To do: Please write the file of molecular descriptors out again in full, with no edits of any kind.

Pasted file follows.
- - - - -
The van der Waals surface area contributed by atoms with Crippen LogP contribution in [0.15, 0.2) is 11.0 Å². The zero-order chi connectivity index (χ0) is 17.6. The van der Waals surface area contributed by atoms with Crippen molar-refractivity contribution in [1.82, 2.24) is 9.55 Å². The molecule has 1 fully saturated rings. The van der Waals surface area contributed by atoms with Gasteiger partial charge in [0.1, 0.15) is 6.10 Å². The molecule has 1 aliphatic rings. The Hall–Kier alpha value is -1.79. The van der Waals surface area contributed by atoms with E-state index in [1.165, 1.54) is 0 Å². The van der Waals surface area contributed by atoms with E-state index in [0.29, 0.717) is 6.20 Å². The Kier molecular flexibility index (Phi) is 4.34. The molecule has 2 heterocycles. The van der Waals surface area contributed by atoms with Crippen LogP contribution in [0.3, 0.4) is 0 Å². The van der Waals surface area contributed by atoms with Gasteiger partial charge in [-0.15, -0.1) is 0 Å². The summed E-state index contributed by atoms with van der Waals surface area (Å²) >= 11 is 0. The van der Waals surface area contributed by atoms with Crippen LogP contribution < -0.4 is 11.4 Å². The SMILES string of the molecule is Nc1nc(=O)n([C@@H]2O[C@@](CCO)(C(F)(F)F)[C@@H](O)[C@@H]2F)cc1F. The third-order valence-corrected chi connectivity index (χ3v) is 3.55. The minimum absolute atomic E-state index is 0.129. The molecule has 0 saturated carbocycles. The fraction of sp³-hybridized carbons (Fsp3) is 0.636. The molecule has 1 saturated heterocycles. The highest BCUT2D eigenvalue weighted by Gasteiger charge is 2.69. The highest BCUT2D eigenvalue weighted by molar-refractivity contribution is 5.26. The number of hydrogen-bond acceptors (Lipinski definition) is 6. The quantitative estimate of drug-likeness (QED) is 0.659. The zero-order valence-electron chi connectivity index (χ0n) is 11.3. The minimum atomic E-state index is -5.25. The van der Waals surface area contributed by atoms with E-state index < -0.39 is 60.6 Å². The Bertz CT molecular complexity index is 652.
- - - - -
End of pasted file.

The van der Waals surface area contributed by atoms with Crippen LogP contribution in [0.15, 0.2) is 11.0 Å². The zero-order chi connectivity index (χ0) is 17.6. The van der Waals surface area contributed by atoms with Crippen molar-refractivity contribution in [1.82, 2.24) is 9.55 Å². The molecule has 1 fully saturated rings. The van der Waals surface area contributed by atoms with Gasteiger partial charge in [0.1, 0.15) is 6.10 Å². The molecule has 1 aliphatic rings. The Hall–Kier alpha value is -1.79. The van der Waals surface area contributed by atoms with E-state index in [1.165, 1.54) is 0 Å². The van der Waals surface area contributed by atoms with E-state index in [0.29, 0.717) is 6.20 Å². The Kier molecular flexibility index (Phi) is 4.34. The molecule has 2 heterocycles. The van der Waals surface area contributed by atoms with Crippen LogP contribution in [0.3, 0.4) is 0 Å². The van der Waals surface area contributed by atoms with Gasteiger partial charge in [-0.15, -0.1) is 0 Å². The summed E-state index contributed by atoms with van der Waals surface area (Å²) >= 11 is 0. The van der Waals surface area contributed by atoms with Crippen LogP contribution < -0.4 is 11.4 Å². The SMILES string of the molecule is Nc1nc(=O)n([C@@H]2O[C@@](CCO)(C(F)(F)F)[C@@H](O)[C@@H]2F)cc1F. The third-order valence-corrected chi connectivity index (χ3v) is 3.55. The minimum absolute atomic E-state index is 0.129. The molecule has 0 saturated carbocycles. The fraction of sp³-hybridized carbons (Fsp3) is 0.636. The molecule has 1 saturated heterocycles. The highest BCUT2D eigenvalue weighted by Gasteiger charge is 2.69. The highest BCUT2D eigenvalue weighted by molar-refractivity contribution is 5.26. The number of hydrogen-bond acceptors (Lipinski definition) is 6. The quantitative estimate of drug-likeness (QED) is 0.659. The zero-order valence-electron chi connectivity index (χ0n) is 11.3. The minimum atomic E-state index is -5.25. The van der Waals surface area contributed by atoms with E-state index < -0.39 is 60.6 Å². The Bertz CT molecular complexity index is 652.